Photo courtesy of Wikimedia Commons
Engineers are often misunderstood, but no one has been as misunderstood as 14-year-old Ahmed Mohamed. On Monday, September 14, Mohamed was removed from his classroom, questioned, detained and processed by the Irving, Texas police department along with school officials.
According to the high school freshman, it was “humiliating and dehumanizing.” School and police department representatives said the process was “for the protection and safety of Ahmed and other students.”
Since that day, both traditional and social media have blown up with this story about a “hoax bomb” and a Muslim boy. Many people have had a say on the topic from @POTUS- President Barack Obama, to world famous, British, street artist @bansky to BBC News and many more. Hundreds of thousands of mentions about Ahmed have ravaged Twitter, Facebook, Instagram and many other social media sites. On Instagram alone over 22,000 mentions with drawings and pictures of “clock boy” and his “hoax bomb” from around the world all bearing the hashtag #IStandWithAhmed.
Many herald him as a hero who should never give up his dreams, while a few others claim the race baiting media to be blowing things out of proportion, again. The question no one seems to be asking so far is, what will happen to this kid’s future when the attention dies down?
Mohamed, like many other youths in this country, have now been party to our nation’s prison justice system. As both a racial, and religious minority, this is a dangerous place to be. Many youths, and adults for that matter, are under the false impression that a juvenile record will not haunt you the way an adult record does.
In Texas, he would most likely be eligible for a court ordered process to remove his arrest record completely. In Illinois, he would also be eligible to apply for petition to expunge or seal his record, but not until he turns 18.
The wait could, among other things, delay any application for college or financial aid as they usually ask for self-identification of criminal records. Many potential employers not only ask for self-identification, but also run criminal background checks.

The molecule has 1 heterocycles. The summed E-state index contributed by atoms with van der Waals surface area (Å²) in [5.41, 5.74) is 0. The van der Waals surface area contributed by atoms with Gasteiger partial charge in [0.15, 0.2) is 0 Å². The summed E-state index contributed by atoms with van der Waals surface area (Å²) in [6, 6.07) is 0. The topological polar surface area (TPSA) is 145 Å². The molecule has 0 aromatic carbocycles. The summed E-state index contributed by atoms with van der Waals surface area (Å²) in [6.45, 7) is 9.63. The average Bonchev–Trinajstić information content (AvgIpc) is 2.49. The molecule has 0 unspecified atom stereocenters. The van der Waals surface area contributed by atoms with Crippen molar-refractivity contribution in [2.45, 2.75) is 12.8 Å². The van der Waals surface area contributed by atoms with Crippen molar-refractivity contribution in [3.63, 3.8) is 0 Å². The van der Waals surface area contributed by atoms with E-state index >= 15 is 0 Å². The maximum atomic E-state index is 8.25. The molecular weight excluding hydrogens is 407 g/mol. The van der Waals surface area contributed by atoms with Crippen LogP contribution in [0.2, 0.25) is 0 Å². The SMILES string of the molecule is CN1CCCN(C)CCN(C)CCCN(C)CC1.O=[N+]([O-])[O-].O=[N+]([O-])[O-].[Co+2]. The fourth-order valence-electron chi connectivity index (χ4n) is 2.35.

Last May, WBEZ ran a story called, “No criminal record? Wipe that arrest record clean at 18.” In short, the story detailed the misconception that a juvenile arrest record is automatically sealed when that juvenile turns 18. On the contrary, much the opposite is true. It must be legally sealed or expunged through a lengthy and sometimes costly court process.
There are two ways to interpret records: A sealed record cannot be accessed by “normal means.” A couple of examples are a loan or basic employment application background check. However, sealed records can be accessed through a court order and sometimes through a more extensive background check. An extensive background check would be necessary in establishments such as a hospital or school setting. Essentially, the record itself still exists, but is less damaging than a public record.
On the other hand, having a record expunged removes or destroys the record, making it unable to be accessed even by court order. Thus, giving the legal option to answer “no” on an application that requires criminal background disclosure.
Chief Larry Boyd, of the Irving Police Department said in a Thursday press conference, “under Texas law a person is guilty of possessing a hoax bomb if he possesses a device that is intended to cause anyone to be alarmed or a reaction of any type by law enforcement officers.”
This statement says to me that even though the charges were officially dropped the fact that teachers were alarmed and school resource officers reacted means that Ahmed is still guilty. This statement, along with the many errors in his questioning, detaining, and even processing without parental consent, will follow this kid and others like him permanently.
Hopefully, Mohamed and his family can easily and swiftly navigate the process to have this foul mark removed from his record. Not all juvenile offenders have this opportunity and I hope he considers himself one of the lucky few…which may speak volumes about how we regard underage offenses overall.